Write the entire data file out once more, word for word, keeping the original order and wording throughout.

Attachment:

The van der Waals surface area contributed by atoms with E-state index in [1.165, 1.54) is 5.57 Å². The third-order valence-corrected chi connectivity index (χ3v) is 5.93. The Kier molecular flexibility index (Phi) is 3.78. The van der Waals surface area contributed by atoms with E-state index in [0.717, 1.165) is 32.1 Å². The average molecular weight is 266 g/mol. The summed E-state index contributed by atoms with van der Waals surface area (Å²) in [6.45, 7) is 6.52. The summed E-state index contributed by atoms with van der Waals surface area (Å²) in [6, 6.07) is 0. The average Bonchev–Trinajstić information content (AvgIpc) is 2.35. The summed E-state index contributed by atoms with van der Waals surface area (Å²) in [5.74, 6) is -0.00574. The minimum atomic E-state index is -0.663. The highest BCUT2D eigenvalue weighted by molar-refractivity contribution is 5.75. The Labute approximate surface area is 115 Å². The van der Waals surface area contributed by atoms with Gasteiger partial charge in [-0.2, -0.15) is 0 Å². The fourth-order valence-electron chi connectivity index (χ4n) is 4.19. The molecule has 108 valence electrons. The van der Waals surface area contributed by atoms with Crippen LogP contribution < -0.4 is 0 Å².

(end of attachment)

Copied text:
The van der Waals surface area contributed by atoms with E-state index in [1.165, 1.54) is 5.57 Å². The third-order valence-corrected chi connectivity index (χ3v) is 5.93. The Kier molecular flexibility index (Phi) is 3.78. The van der Waals surface area contributed by atoms with E-state index in [0.717, 1.165) is 32.1 Å². The average molecular weight is 266 g/mol. The summed E-state index contributed by atoms with van der Waals surface area (Å²) in [6.45, 7) is 6.52. The summed E-state index contributed by atoms with van der Waals surface area (Å²) in [6, 6.07) is 0. The average Bonchev–Trinajstić information content (AvgIpc) is 2.35. The summed E-state index contributed by atoms with van der Waals surface area (Å²) in [5.74, 6) is -0.00574. The minimum atomic E-state index is -0.663. The highest BCUT2D eigenvalue weighted by molar-refractivity contribution is 5.75. The Labute approximate surface area is 115 Å². The van der Waals surface area contributed by atoms with Gasteiger partial charge in [-0.2, -0.15) is 0 Å². The fourth-order valence-electron chi connectivity index (χ4n) is 4.19. The molecule has 108 valence electrons. The van der Waals surface area contributed by atoms with Crippen LogP contribution < -0.4 is 0 Å².